Construction firms feel gravity of inadequate fall protection
Fines gravitated toward construction firms that failed to provide proper fall prevention and asbestos protection in 2012.
WorkSafe B.C. released its annual penalty report last week, showing fines imposed on employers that violated the Occupational Health and Safety Regulation and Workers Compensation Act at work sites across the province.
The organization imposed 260 penalties against 225 employers, tallying $2.9 million for the year.
The majority of fines – 85 per cent – were levied against the construction industry. Of those, 14 per cent were for violations in working around asbestos, but a far greater proportion – 59 per cent – were for inadequate use of fall protection.
“In the residential construction industry falls from heights is the leading cause of injury,” said Alexandra Skinner-Reynolds, WorkSafe B.C. spokeswoman.
In fact, falls account for 25 per cent of injury claims and 35 per cent of all claims costs in the construction sector. That translated into $192 million in claims costs from 2006-10. Those factors prompted WorkSafe B.C. in 2008 to focus 16 enforcement officers on fall protection safety violations on job sites with a special emphasis on steep slope roofing and construction in residential, smaller operations which seems to be where the most safety violations and injuries occur.
“Why it’s happening? We’re trying to find out,” Skinner-Reynolds said. “We initiated a roofing inspection blitz last summer that ran through the fall. We wrote orders where we found non-compliance, but we also talked with workers and employers during the process about what’s going on. We know that a lot of employers know the rules and they don’t use fall protection, so the feedback we’re getting is important and what we’re really trying to focus on is changing the culture in the industry.”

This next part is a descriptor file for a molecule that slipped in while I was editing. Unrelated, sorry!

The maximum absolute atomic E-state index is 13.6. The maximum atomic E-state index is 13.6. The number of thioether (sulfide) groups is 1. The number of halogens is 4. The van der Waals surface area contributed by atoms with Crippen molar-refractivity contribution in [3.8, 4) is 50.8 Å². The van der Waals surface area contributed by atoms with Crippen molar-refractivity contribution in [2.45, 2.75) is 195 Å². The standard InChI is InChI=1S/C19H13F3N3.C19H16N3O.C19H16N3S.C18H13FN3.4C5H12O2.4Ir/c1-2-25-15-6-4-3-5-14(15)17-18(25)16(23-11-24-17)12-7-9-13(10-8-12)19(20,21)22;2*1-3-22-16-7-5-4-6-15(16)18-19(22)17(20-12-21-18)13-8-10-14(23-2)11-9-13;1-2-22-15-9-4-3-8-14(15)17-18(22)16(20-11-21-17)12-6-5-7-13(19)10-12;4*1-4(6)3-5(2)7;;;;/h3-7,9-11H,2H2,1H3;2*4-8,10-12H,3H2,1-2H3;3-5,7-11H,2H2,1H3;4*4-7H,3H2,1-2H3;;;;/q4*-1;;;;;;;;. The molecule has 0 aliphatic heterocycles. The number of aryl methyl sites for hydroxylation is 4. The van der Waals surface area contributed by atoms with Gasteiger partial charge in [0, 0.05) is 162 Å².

Skinner-Reynolds said WorkSafe B.C. doesn’t slap penalties on employers for their first infraction.
Several warning letters are issued and other methods are used to educate employers about proper safety procedures first. By the time fines are imposed an employer has usually shown a willful disregard for the rules.
Blake Erickson, owner of Nanaimo-based Erickson Roofing, which handles large commercial roofing and small residential jobs, suggests the culture needs to change on both sides of the fence to benefit employers and workers.
The company was not cited in WorkSafe B.C.’s annual report.
Erickson said it is far easier to maintain safety compliance protocols at large commercial job sites where there is a chain of command and constant supervision, but several small roofing jobs spread across town are much harder to supervise. Also, steep slope roofing is often performed by younger workers in their 20s who still have a false sense of invincibility and will often not tie off safety lines despite company training procedures, warnings and potential dismissal from employment for repeated disregard of safety procedures.
“We train them and make them understand that this is legally required,” Erickson said. “Then we have our own disciplinary measures we can take, which can lead to dismissal. It’s a three strikes, you’re out thing because the fines that come my way are enormous. Besides, we don’t want people to get hurt. It’s always a big concern.”
Workers must be tied to a safety line whenever there is risk of falling more than three metres.
“I’ve known guys that have been seriously injured from falls as short as six feet,” Erickson said.
Erickson said one approach toward ensuring accountability and adherence to the rules would be to fine workers as well as employers for safety violations.
“They’ll fine an employer $20,000, but they won’t fine a worker $500,” Erickson said. “The fines need to go right to the bottom, not just to the employer. If a shingler knew that he was going to get a $500 fine if WorkSafe catches them, I’ll tell you, they’re going to be tied off, but that’s not where we’re at.”
The maximum penalty amount permitted under the Workers Compensation Act is adjusted annually. The maximum allowable fine in 2012 was $596,435.35.